|Eat to live, and not live to eat. - Benjamin Franklin|
No. 79, Part II, 22 April 1996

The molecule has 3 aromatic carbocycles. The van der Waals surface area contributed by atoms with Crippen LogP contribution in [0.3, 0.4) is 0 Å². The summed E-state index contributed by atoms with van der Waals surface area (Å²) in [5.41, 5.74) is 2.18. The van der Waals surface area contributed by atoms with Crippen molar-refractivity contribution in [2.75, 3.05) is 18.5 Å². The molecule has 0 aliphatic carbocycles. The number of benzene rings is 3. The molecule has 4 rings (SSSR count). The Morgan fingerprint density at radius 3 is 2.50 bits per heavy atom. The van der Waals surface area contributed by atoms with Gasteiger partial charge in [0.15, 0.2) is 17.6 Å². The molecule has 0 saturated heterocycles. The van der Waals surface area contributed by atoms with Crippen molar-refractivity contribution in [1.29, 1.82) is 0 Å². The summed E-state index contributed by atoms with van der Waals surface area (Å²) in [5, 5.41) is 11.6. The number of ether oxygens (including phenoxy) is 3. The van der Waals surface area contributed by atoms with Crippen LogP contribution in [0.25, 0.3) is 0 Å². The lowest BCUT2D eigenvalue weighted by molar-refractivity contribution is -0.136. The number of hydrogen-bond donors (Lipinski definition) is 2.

New OMRI Analytical Briefs: - "More Than a Cadre Reshuffle: Nazarbayev Appoints New Head in East Kazakhstan," by Bhavna Dave Available on the World Wide Web: http://www.omri.cz/Publications/Analytical/Index.html This is Part II of the Open Media Research Institute's Daily Digest. Part II is a compilation of news concerning Central, Eastern, and Southeastern Europe. Part I, covering Russia, Transcaucasia and Central Asia, is distributed simultaneously as a second document. Back issues of the Daily Digest, and other information about OMRI, are available through OMRI's WWW pages: http://www.omri.cz/Index.html ^^^^^^^^^^^^^^^^^^^^^^^^^^^TODAY'S TOP STORY^^^^^^^^^^^^^^^^^^^^^^^^^ UKRAINE TO BEGIN CLOSING CHORNOBYL. During the G-7 summit meeting on nuclear safety in Moscow, President Leonid Kuchma told French President Jacques Chirac that Ukraine will shut down one of Chornobyl's two working reactors by the end of the year, ITAR-TASS reported on 20 April. Kuchma also discussed the nuclear power station's closure with Russian President Boris Yeltsin. G-7 leaders reaffirmed their support for a financial package worth $3.1 billion in grants and loans to help Ukraine close Chornobyl by 2000. -- Ustina Markus ^^^^^^^^^^^^^^^^^^^^^^^^^^^^^^^^^^^^^^^^^^^^^^^^^^^^^^^^^^^^^^^^^^^^^ CENTRAL AND EASTERN EUROPE ARMENIAN FOREIGN MINISTER IN UKRAINE. Armenian Foreign Minister Vagan Papazyan ended a three-day official visit to Ukraine on 20 April, ITAR- TASS reported. Papazyan met with President Leonid Kuchma, Prime Minister Yevhen Marchuk, and his Ukrainian counterpart Hennadii Udovenko. Talks covered a wide range of issues dealing with developing Ukrainian- Armenian ties. -- Ustina Markus INTEGRATION COMMITTEE MEETING IN MINSK. The head of the Russian, Kazakh, Kyrgyz, and Belarusian integration committee Kazakh First Deputy Prime Minister Nigmatzhan Isingarin was in Minsk to discuss the first series of documents prepared for the integration process, ITAR-TASS reported on 20 April. Nigmatzhan met with Belarusian President Alyaksandr Lukashenka who heads the international council for those countries. The documents included a program for economic and humanitarian integration for 1996, and the structure and mandate of the integration committee and its costs for 1996. -- Ustina Markus ESTONIA, CZECH REPUBLIC SIGN FREE TRADE AGREEMENT. Estonian Economics Minister Andres Lipstok and Czech Trade and Industry Minister Vladimir Dlouhy signed a free trade agreement on 19 April in Tallinn, BNS reported. President Vaclav Havel who headed a Czech delegation that completed a week-long trip to the Baltic states the next day noted that his visit was intended not only to strengthen economic ties between their countries, but also to stress solidarity with countries having common goals and aspirations to join NATO and the European Union. -- Saulius Girnius LATVIA, SLOVAKIA SIGN FREE TRADE AGREEMENT. Latvian and Slovak Foreign Ministers Valdis Birkavs and Juraj Schenk signed a free trade agreement in Riga on 19 April, BNS reported. The agreement that has to be ratified by the parliaments of both countries will go into effect from 1 July. In 1995 trade between the two countries was worth some $7.3 million, with more than two-thirds being Slovak exports to Latvia. Earlier in the week, Latvia signed a similar free-trade agreement with the Czech Republic. Birkavs noted that the agreements would promote Latvia's admission to the Central European Free Trade Agreement which he hoped would occur next year after Latvia is also admitted to the World Trade Organization. -- Saulius Girnius POLISH, LITHUANIAN PRIME MINISTERS MEET. Polish Prime Minister Wlodzimierz Cimoszewicz met his Lithuanian counterpart Mindaugas Stankevicius on 19 April in Augustow and Punsk in north-eastern Poland, near the Lithuanian border. They agreed that the two countries will sign a free trade agreement in June and accepted the setting up of a working group of experts on cross-border affairs. They will also soon sign an agreement on the spelling of names, guaranteeing that the minorities in each country will be able to write their names according to their own languages. A Polish-Lithuanian Euroregion of economic cooperation "Niemen" is to be created, "even if Russian and Belarusian partners would not be ready," Cimoszewicz said. The Polish side affirmed that Poland will support Lithuania in its endeavors to join CEFTA and the European structures. -- Jakub Karpinski CHANGES IN THE POLISH TV 1 MAY PROGRAM. The new board of public Polish TV (TVP) begins its operations on 22 April. The program of the country's most popular channel, TVP1, planned for 1 May, a socialist and communist holiday, has been changed by its new director Tomasz Siemoniak. His nomination two month earlier caused a crisis in the TVP management that led to the dismissal of the TVP board on 28-29 March and the nomination of a new board on 12 April. Programs on 1 May that were scheduled by the former TVP management but are now dropped are films on workers' anti- communist manifestations in 1956 and 1980, Ryszard Bugajski's film Interrogation about a woman imprisoned in Stalinist times, and a series on anti-communist emigre writer Jozef Mackiewicz. Siemoniak said that the program for the 1 May holiday should be lighter, Gazeta Wyborcza reported. Last year the ruling postcommunist coalition strongly criticized the anti-communist program aired on 1 May. -- Jakub Karpinski RESULTS OF SOLANA VISIT TO POLAND. NATO Secretary General Javier Solana told his Polish hosts on 17-18 April that Poland will be admitted to NATO and will share all member rights and duties. Solana asserted that there is no possibility of a limited or "only political" membership for Poland and, when admitted, the country will be covered by the full security guarantees of Article 5 of the Washington treaty. "NATO is not interested in semi-detached members, and we are certainly not interested in the idea of a political but not military membership in NATO," he said. According to Solana, NATO will, however, do everything possible to establish partnership relations with Russia. Solana met President Aleksander Kwasniewski, Prime Minister Wlodzimierz Cimoszewicz, and other officials. He addressed the Polish Atlantic Club and Euroatlantic Association that are dedicated to Poland's aim of joining NATO, Polish dailies reported. -- Jakub Karpinski SLOVAK OFFICIAL ON NATO ENLARGEMENT. Foreign Ministry State Secretary Jozef Sestak on 21 April said countries not accepted in the first wave of NATO enlargement must be assured that they will nonetheless become members of the alliance, Narodna obroda reported the following day. In a television debate, Sestak agreed that NATO might take in "one or two" new members first. But other candidates must be given reassurances that they will also gain membership eventually, he said -- "otherwise, destabilization will arise." Sestak added that Slovakia is among the "most fervid" candidates for NATO membership and is on course to join the alliance. -- Steve Kettle WORLD BANK OFFICIAL URGES WELFARE REFORM IN HUNGARY. Visiting World Bank Vice President Johannes F. Linn called for reform of the Hungarian state health care system and pension funds, Hungarian dailies reported on 22 April. Linn, who is on a three-day visit to discuss a $500 million credit agreement for Hungary, also called for curbing inflation and further modernization of the banking sector. According to Linn, reform of the banking sector should include refining a five-year-old bankruptcy law to give more power to state banking supervision and winding up insolvent banks. Part of the World Bank loan would assist with the restructuring of banks and big state enterprises, while the rest of the amount, yet undefined, is intended to co-finance welfare reform. -- Zsofia Szilagyi HUNGARY, BOSNIA SIGN PACT ON EXTRADITION, CRIME AND TERRORISM. Hungarian Interior Minister Gabor Kuncze and his visiting Bosnian counterpart Avdo Hebib signed an agreement on extradition, fighting organized crime, drug trafficking, and terrorism, Hungarian media reported on 22 April. Kuncze said the next item on the agenda will be the future of Bosnian refugees in Hungary. "Hungary is interested in the return of these refugees, but only on a voluntary basis and when appropriate conditions can be created," he added. During the visit, Hebib thanked the Hungarian government for receiving refugees from Bosnia during the war. -- Zsofia Szilagyi SOUTHEASTERN EUROPE BRITISH IFOR REBUFFS KARADZIC. Bosnian Serb leader Radovan Karadzic through an aide blasted the decision by British peace keepers to move their headquarters from Gornji Vakuf to Banja Luka, the major Serb stronghold in western Bosnia. The aide, Jovan Zametica, telephoned the British on 20 April to say that Karadzic had not given "his permission" for the move, Onasa news agency reported the next day. The British replied: "So what? We're entitled to go where we want... We don't need his permission." Elsewhere, Bosnian authorities released a group of Serbian prisoners, including Col. Aleksa Krsmanovic, for lack of war crimes evidence against them. The government similarly released a group of Serbian detainees. International media also said that about 800 Muslim and Croat refugees scuffled with some 1,500 Serbs trying to prevent their return to their homes near Doboj. The area is part of the Bosnian Serb entity, but the Dayton agreement allows all refugees to go home. -- Patrick Moore SLAVONIAN SERB LEADER CONFIRMS LOOTINGS. Goran Hadzic is the new "interim president" of the Serbs in eastern Slavonia, the last part of Croatia in rebel Serb hands. He indirectly confirmed reports that one- third of the Serbs have been carting off property to Serbia, including goods looted from Croatian homes, Reuters stated on 21 April. Hadzic said that his main priorities are to "fight crime which has taken on disturbing proportions" and to stop the ongoing exodus of Serbs. -- Patrick Moore CROATIAN SERB UPDATE. In Zagreb the small remaining Serb minority on Croatian-held territory has been forming a number of new organizations in recent weeks. The latest is an umbrella group, the National Council of Serbian Organizations (NSSO), Nasa Borba reported on 22 April. That same day Vecernji list denied that the government is discriminating against Serbs by cutting off funds to the paper Nas glas. The article claimed that the paper had taken an anti-Croatian stance, as shown by reporting stories on alleged atrocities in Krajina last summer. It noted that other Serbian organizations continue to receive subsidies. Meanwhile, the Sabor passed a law on cooperation with the war crimes tribunal in The Hague, Vecernji list said on 20 April. The measure is expected to facilitate the extradition of suspected war criminals.-- Patrick Moore SERBIAN OPPOSITION RALLY BECOMES SCENE OF VIOLENCE. Three opposition parties--the Serbian Renewal Movement, the Democratic Party, and the Serbian Civic League--organized a rally on 20 April in the town of Novi Sad which was marred by violence when supporters of Serbian President Slobodan Milosevic's Socialist Party of Serbia forced their way into the crowd. Nasa Borba on 22 April reported that much of the violence was not of a serious nature, and that, apart from minor scuffles, quelled when police intervened to move Milosevic supporters from the scene, "thankfully nothing more serious erupted." On April 20, however, AFP reported that witnesses on the scene observed police officers bludgeoning Miroslav Negrojevic, a legislator and member of the Serbian Renewal Movement. Estimates suggest that about 10,000 opposition supporters attended the rally which called for Milosevic's removal from office. -- Stan Markotich MONTENEGRIN PREMIER IN U.S. Milo Djukanovic, accompanied by the rump Yugoslav republic's finance minister, Predrag Goranovic, left for the United States on 21 April on what local media described as "a working visit." The two Montenegrin officials are reportedly seeking to reopen working relations with U.S. based financial institutions. Nasa Borba on 22 April reports that Djukanovic and Goranovic also regard the visit as a means of reopening and sustaining bilateral talks aimed at "a normalization" in relations. -- Stan Markotich SWISS ENVOY TO ROMANIA SUSPECTED OF BEING CAUGHT IN ESPIONAGE WEB. Romanian and international media reported on 19-20 April that the Swiss ambassador to Romania, Jean-Pierre Vettovaglia, was summoned home after investigations revealed a sentimental involvement with a Romanian journalist who is suspected of being an agent of the Romanian Intelligence Service (SRI). The journalist, Floriana Jucan, who works for Evenimentul zilei, denied she was on the SRI payroll, but confirmed the affair with the Swiss diplomat, who is married. The SRI also denied that Jucan is on its payroll. Romanian Foreign Ministry spokesman Sorin Ducaru said the ministry regrets the "unpleasant situation" that has been "intensely exploited in the media" and praised Vettovaglia's "competence and professionalism" and his contribution to boosting ties between the two countries. -- Michael Shafir ROMANIAN LOCAL ELECTIONS PROMISE TO BE SPORTY. Ilie Nastase, the former Romanian international tennis star, on 19 April officially began his campaign for mayor of Bucharest as the candidate of the Party of Social Democracy in Romania (PDSR), local and international media report. At his side was Nadia Comaneci, the former Olympic gold medal gymnast. Comaneci arrived in Bucharest for her marriage on 27 April to U.S. gymnast Bart Conner. Adrian Nastase, the executive chairman of the PDSR (no kin of Ilie) will act as best man in what many political observers believe to be an attempt to boost his party's electoral chances in the autumn general elections. Other sport stars have also been recruited by political parties as candidates in the local elections. Emerich Jenei, a former coach of Romania's and Hungary's national soccer teams, is running for mayor of Oradea on the list of the Democratic Party and Gheorghe Raducanu, once the star goal-keeper of Bucharest Rapid, is the candidate of the Democratic Agrarian Party in one of the capital's districts. -- Michael Shafir NATO OFFICIAL IN ROMANIA. Gebhardt von Moltke, NATO Assistant General Secretary for Political Affairs, on 21 April was received by Foreign Minister Teodor Melescanu, Romanian television announced on the same day. They discussed NATO expansion into Eastern Europe, Romania's relations with NATO and its participation in the Partnership for Peace program. Melescanu reiterated Romania's aspiration to be received in the organization in the "first wave" of new members. Von Moltke will chair a meeting of the NATO Cooperation Council opening in Sinaia on 22 April. -- Michael Shafir RUSSIAN TROOPS IN THE TRANSDNIESTER TO BE REDUCED? Citing sources close to the Russian troops command in the Transdniester, BASA-press reported on 20 April that the troops will be reduced by 60% this summer. The cuts are to be carried out at the orders of the Russian chief of staff, Gen. Mikhail Kolesnikov. The agency said that as a result of these directives, General Valerii Yevnevich could be replaced with a lower- ranking officer as commander of the Russian troops in the Transdniester and be promoted to a higher post in Moscow. -- Michael Shafir BULGARIAN SOCIALIST PARTY DISCUSSES AGRICULTURE POLITICS. The BSP and its coalition partners -- the Bulgarian Agrarian People's Union "Aleksandar Stamboliyski" and the Political Club Ekoglasnost -- on 21 April discussed the government's agriculture politics, Duma reported. Deputy Prime Minister and Agriculture Minister Svetoslav Shivarov said that securing sufficient grain production is one of the main problems this year. Many participants of the meeting criticized the government, saying the farmers had lost faith in it for failing to resolve the problems of agriculture which impoverished them. Boncho Rashkov, chairman of the parliamentary agriculture commission, said the government will fall if the agriculture ministry does not change its policy. -- Stefan Krause WHO WILL BE THE PRESIDENTIAL CANDIDATE OF THE BULGARIAN SOCIALISTS? Prime Minister and Chairman of the Bulgarian Socialist Party (BSP) Zhan Videnov said the BSP candidate in the upcoming presidential elections must be "strong, and not a figure expressing an inner-party compromise," Duma reported on 22 April. Videnov told a party meeting in Sofia on 20 April that the candidate must remain "faithful to himself" after winning the elections. According to Standart, one third of the BSP organizations favor the candidacy of Foreign Minister Georgi Pirinski. Problems could arise from the fact that Pirinski was born in the U.S., and the Constitutional Court might be asked to clarify whether this constitutes an obstacle to his candidacy. Under the Bulgarian constitution, people holding dual citizenship can not run for parliament or for president. -- Stefan Krause BANK ROBBERS STEAL $300,000 IN ALBANIA. Unidentified culprits robbed the National Trade Bank in Vlora of $300,000 on 18 April, Albania reported. They injured a guard and teller during the robbery. It was the third professional robbery in Vlora this year. Earlier victims of hold-ups involved the local branches of the Savings Bank and the company VEFA. In unrelated news two Albanians were killed by starving wolves when attempting to illegally cross the border to Greece. Five others escaped the wolves by hiding in trees for two days. They were eventually rescued by Albanian border guards, international agencies reported. -- Fabian Schmidt ITALIAN PRESIDENT VISITS ALBANIA. Italian President Oscar Luigi Scalfaro visited Albania on 19 April, Reuters reported. He pledged support for Albania's integration into Europe and Italian help for an association treaty with the EU. Concerning economic cooperation Scalfaro pointed out that more than 500 Italian companies are active in Albania. Albanian President Sali Berisha thanked Scalfaro for Italy's contributions to Albania's transition and said the meeting had produced good results. Scalfaro attended the opening ceremonies of a stretch of highway and a drinking water system, the latter funded by the Italian government with some $23 million. Italy has made available about 300 billion lira ($185 million) in aid and investments to Albania since 1992 and is considered Albania's main trading partner. Outside the president's palace, police arrested a man from Fushe Kruje who threatened to commit suicide with a hand grenade unless he was allowed to speak to Berisha. -- Fabian Schmidt [As of 12:00 CET] Compiled by Saulius Girnius ------------------------------------------------------------------------ Copyright (c) 1996 Open Media Research Institute, Inc. All rights reserved. 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